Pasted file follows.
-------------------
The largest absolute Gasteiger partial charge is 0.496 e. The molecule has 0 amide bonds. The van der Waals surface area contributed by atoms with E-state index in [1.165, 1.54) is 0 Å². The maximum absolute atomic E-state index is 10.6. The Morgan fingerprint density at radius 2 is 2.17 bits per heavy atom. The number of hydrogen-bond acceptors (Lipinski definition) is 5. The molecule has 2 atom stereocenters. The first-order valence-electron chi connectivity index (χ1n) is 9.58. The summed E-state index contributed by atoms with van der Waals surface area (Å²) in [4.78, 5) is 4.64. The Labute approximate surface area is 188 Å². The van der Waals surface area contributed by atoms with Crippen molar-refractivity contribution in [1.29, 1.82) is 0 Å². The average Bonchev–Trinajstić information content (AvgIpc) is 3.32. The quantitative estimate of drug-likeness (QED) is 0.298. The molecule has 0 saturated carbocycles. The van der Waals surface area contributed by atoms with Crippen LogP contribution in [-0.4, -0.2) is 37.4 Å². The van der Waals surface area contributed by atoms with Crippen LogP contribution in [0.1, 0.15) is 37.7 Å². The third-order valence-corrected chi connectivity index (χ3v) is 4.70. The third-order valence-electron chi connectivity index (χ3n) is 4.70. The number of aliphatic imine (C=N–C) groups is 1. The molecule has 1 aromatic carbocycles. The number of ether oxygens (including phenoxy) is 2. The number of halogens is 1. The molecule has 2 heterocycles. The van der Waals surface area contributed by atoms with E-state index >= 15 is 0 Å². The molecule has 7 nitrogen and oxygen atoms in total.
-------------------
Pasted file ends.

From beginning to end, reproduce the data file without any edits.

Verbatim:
The largest absolute Gasteiger partial charge is 0.496 e. The molecule has 0 amide bonds. The van der Waals surface area contributed by atoms with E-state index in [1.165, 1.54) is 0 Å². The maximum absolute atomic E-state index is 10.6. The Morgan fingerprint density at radius 2 is 2.17 bits per heavy atom. The number of hydrogen-bond acceptors (Lipinski definition) is 5. The molecule has 2 atom stereocenters. The first-order valence-electron chi connectivity index (χ1n) is 9.58. The summed E-state index contributed by atoms with van der Waals surface area (Å²) in [4.78, 5) is 4.64. The Labute approximate surface area is 188 Å². The van der Waals surface area contributed by atoms with Crippen molar-refractivity contribution in [1.29, 1.82) is 0 Å². The average Bonchev–Trinajstić information content (AvgIpc) is 3.32. The quantitative estimate of drug-likeness (QED) is 0.298. The molecule has 0 saturated carbocycles. The van der Waals surface area contributed by atoms with Crippen LogP contribution in [-0.4, -0.2) is 37.4 Å². The van der Waals surface area contributed by atoms with Crippen LogP contribution in [0.1, 0.15) is 37.7 Å². The third-order valence-corrected chi connectivity index (χ3v) is 4.70. The third-order valence-electron chi connectivity index (χ3n) is 4.70. The number of aliphatic imine (C=N–C) groups is 1. The molecule has 1 aromatic carbocycles. The number of ether oxygens (including phenoxy) is 2. The number of halogens is 1. The molecule has 2 heterocycles. The van der Waals surface area contributed by atoms with E-state index >= 15 is 0 Å². The molecule has 7 nitrogen and oxygen atoms in total.